I agree in principle but I still think it's a bit of a gamble moving PT further away from people under any circumstances - unless there is another station *very* close by that will be retained. Of course, stations with very low patronage should be evaluated for feasibility and closed if of no real benefit but don't forget how reluctant people are to actually use their legs and walk anywhere (especially in 40 degrees in summer) - even if they will be able to access a faster service as a result. Plus, although small in overall numbers, the service could become a lot less accessible to people with disabilities if stops were spaced further apart.PeFe wrote:No there are too many stations spaced closely together.......who gets the express services and who doesn't?Llessur2002 wrote:But removing stations will drive people from the areas in which stations are closed back into their cars. Wouldn't it be better to keep all stations but configure the network and timetable to run more express services?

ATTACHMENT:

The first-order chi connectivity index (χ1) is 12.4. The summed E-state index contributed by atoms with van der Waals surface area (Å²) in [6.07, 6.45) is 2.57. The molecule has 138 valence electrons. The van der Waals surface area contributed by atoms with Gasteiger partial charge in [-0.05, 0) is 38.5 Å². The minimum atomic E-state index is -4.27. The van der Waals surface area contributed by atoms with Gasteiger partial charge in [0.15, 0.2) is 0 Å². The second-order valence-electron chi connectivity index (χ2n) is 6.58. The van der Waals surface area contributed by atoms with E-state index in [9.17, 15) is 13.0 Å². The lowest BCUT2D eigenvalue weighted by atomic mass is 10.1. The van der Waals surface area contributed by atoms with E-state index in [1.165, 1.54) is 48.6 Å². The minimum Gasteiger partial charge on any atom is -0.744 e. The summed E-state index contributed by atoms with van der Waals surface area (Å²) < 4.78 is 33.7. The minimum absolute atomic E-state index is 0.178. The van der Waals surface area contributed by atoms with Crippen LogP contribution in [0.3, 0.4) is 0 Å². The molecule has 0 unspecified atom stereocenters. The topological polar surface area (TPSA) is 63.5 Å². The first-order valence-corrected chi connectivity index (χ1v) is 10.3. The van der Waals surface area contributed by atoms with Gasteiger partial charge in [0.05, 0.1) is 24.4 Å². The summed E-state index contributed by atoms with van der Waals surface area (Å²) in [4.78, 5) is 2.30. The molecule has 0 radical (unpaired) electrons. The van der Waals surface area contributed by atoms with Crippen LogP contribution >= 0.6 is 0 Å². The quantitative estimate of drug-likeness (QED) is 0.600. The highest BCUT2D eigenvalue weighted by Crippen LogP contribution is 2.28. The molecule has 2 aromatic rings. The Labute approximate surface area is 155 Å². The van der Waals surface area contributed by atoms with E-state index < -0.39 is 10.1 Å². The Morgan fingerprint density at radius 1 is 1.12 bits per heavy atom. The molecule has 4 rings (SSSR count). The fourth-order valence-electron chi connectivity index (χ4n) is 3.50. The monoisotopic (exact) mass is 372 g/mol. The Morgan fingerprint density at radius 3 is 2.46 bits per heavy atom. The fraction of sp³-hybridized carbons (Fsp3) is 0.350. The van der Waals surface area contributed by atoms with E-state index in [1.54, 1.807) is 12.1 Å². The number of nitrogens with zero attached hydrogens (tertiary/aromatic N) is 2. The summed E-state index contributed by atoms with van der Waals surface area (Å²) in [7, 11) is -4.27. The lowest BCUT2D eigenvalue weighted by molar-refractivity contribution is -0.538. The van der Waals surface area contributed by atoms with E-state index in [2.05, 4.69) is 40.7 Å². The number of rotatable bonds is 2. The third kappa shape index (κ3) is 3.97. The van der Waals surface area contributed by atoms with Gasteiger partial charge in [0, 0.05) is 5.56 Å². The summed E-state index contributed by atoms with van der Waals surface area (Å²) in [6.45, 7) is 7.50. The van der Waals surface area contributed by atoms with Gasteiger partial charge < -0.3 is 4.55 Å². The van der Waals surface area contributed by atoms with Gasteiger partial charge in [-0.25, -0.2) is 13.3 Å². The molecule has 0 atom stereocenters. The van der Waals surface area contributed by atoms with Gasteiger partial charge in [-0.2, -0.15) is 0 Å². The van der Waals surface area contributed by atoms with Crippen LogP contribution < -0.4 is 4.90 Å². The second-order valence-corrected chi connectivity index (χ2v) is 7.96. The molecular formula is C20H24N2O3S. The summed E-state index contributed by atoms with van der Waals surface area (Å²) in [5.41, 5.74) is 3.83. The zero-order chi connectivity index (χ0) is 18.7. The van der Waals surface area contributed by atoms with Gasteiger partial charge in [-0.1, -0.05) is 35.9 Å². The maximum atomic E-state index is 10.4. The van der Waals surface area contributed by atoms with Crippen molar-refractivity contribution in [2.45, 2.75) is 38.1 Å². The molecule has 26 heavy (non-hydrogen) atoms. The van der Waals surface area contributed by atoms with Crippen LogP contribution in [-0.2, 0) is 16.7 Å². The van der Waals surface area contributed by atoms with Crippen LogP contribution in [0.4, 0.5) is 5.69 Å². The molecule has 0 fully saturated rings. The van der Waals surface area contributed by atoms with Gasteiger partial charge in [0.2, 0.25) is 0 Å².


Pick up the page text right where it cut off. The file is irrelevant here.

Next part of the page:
Yes 90% of stations need an upgrade....but there needs to be some sort of master plan regarding the train lines.
For example half the stations north of Glanville could be removed on the Outer Harbor line, the remainder upgraded with the possibility of transit orientated development around them.
Commuters are always willing to walk a little further or catch a bus if there is a pay off in the end, like a very quick train service into the city. Nothing can beat heavy rail over long distances to move large numbers of people quickly and smoothly.
Instead of true 'express services', why can't some services just miss stops with low patronage? E.g. only every other service would stop at Woodville Park? One train every 30 minutes instead of the current 15?